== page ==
July 5, 2024

In the public eye: Deputy Fire Chief a key component to public safety in Windham

Editor’s note: This is another in an ongoing series of Windham and Raymond town employee profiles.

By Ed Pierce

Windham Fire Rescue Deputy Fire Chief John K. Wescott never knows what he will encounter on each call but proceeds with the same level of commitment and service every time.

Deputy Fire Chief John K. Wescott has
served with Windham Fire Rescue for
22 and a half years and his job is to
oversee department operations,
provide town fire prevention and
inspections and to manage the
schedules of department personnel.
Wescott has served as a fulltime firefighter in Windham for more than 22 years and is tasked with overseeing department operations, fire prevention and inspections and scheduling of department personnel. It’s a tough assignment, but one Wescott continues to embrace with professionalism and expertise

“In my opinion being firefighter/AEMT is the best job in the world. I love what I do,” Wescott said. “Having a career as a firefighter is very rewarding and some may say it’s more of lifestyle than an occupation. There are many things that I enjoy in fire service, however, helping people when they need it the most is the most rewarding part of the job.”

He says working with the Windham Fire Rescue team is gratifying.

“In command school they always emphasized that your human resources are the most challenging part of leadership,” Wescott said. “In the Windham Fire Rescue Department, we have an outstanding group of men and women, and they make it easy for me in this respect. However, in command school they never taught scheduling. Scheduling folks in a combination fire rescue department is as challenging as it gets. There are many moving pieces to it.”

Born and raised in Westbrook, Wescott graduated from Westbrook High School in 1982. He went on to attend Southern Maine Vocational College where he earned a diploma in Machine Tool Technology. In 1996, he earned an Associate of Science degree in Applied Fire Science from Southern Maine Technical College and in 2014, he earned a Bachelor of Science degree in Fire Administration from Columbia Southern University.

“At the time I applied to the Town of Windham I was working at the SAPPI paper mill in Westbrook as a sergeant in the plant protection department,” Wescott said. “My older brother was a call firefighter in Windham, and I always heard good things about their progressive department. I caught wind that they were creating a fulltime Deputy Chief position, so I applied.”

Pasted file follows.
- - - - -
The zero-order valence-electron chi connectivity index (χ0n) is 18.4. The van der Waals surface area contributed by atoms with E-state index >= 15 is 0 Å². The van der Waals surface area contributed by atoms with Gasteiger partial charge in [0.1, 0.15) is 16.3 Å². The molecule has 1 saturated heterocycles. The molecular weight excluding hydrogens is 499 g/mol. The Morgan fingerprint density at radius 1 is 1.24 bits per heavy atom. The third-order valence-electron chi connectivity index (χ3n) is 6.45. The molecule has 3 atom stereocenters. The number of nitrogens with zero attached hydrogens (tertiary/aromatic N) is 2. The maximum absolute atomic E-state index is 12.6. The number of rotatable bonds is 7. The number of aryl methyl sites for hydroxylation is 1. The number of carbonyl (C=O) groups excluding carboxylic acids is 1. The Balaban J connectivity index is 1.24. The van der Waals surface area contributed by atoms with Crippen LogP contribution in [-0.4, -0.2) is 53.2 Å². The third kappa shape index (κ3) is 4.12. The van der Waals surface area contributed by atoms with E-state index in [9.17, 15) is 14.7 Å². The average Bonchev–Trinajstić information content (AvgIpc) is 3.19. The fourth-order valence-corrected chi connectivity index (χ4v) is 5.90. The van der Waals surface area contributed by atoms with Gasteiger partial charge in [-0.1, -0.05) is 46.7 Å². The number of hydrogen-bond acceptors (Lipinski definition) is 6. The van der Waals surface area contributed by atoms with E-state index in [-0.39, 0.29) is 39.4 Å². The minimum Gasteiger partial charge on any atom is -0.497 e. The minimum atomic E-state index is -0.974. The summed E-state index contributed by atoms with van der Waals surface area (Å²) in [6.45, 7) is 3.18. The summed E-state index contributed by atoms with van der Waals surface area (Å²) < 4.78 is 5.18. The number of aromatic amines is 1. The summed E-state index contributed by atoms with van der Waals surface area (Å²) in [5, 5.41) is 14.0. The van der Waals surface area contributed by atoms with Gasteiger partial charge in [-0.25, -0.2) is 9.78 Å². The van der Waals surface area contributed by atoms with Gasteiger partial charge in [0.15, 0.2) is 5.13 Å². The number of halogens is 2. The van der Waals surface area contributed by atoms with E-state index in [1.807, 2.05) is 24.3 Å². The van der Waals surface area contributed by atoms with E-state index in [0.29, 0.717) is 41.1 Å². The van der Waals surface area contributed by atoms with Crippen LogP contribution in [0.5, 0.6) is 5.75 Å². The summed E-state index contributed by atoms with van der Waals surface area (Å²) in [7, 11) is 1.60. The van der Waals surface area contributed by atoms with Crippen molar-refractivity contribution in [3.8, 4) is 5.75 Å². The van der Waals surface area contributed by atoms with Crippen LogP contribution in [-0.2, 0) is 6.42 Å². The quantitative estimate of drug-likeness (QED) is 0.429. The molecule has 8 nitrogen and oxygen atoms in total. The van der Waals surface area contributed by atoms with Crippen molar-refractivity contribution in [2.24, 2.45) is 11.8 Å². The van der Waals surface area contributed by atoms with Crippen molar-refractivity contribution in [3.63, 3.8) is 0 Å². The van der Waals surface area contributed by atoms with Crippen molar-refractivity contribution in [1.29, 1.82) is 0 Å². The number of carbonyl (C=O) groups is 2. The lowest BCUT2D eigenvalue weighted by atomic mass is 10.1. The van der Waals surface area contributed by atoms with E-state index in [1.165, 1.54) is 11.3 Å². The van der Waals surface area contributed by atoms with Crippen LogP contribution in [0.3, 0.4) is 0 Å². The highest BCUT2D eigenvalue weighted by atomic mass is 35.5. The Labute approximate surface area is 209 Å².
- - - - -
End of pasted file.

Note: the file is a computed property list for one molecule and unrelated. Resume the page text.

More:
The time he spends on duty is demanding and his job is 24 hours a day, seven days a week and 365 days every year.

“It’s a lifestyle that is not for everyone. You have to be committed and all in,” Wescott said. “I’m without a doubt certainly one of the lucky ones. I am wholeheartedly supported by my wife and our three daughters. My wife Jennifer grew up in a firefighting family that goes back two generations. Her father was the Chief of Westbrook Fire Department, and her three brothers were all in the service as well, so she understands the demands of the job. I’m very lucky and fortunate to have these folks in my life, and they are my support team. This includes their spouses and our 4 grandchildren. These are the ones that keep me grounded.”

According to Wescott, the biggest misconception people may have about his work involves fire inspections of commercial properties.

“Some may think that a fire inspection violation will lead to properties being closed or some type of fine,” he said. “This notion is far from the truth. Quite the contrary, the Windham Fire Rescue inspection model is to communicate, educate and help our partners in commercial business to make their properties fire safe. We want every business in the town to succeed but we also want the businesses to be fire safe. We will work with these businesses to solve their fire safety issues.”

Wescott says that through the years he’s learned that a job as a firefighter will humble you very quickly, and to succeed there must be a team effort, and not individualism.

“In the HBO series Band of Brothers, Dick Winters made the comment in his interview with the cast and said someone asked him ‘Are you a hero?’ and his answer was ‘no, but I served with a bunch of hero’s.’ The same metaphor holds true here in the Windham Fire Rescue, I work with a bunch of heroes every day.” <

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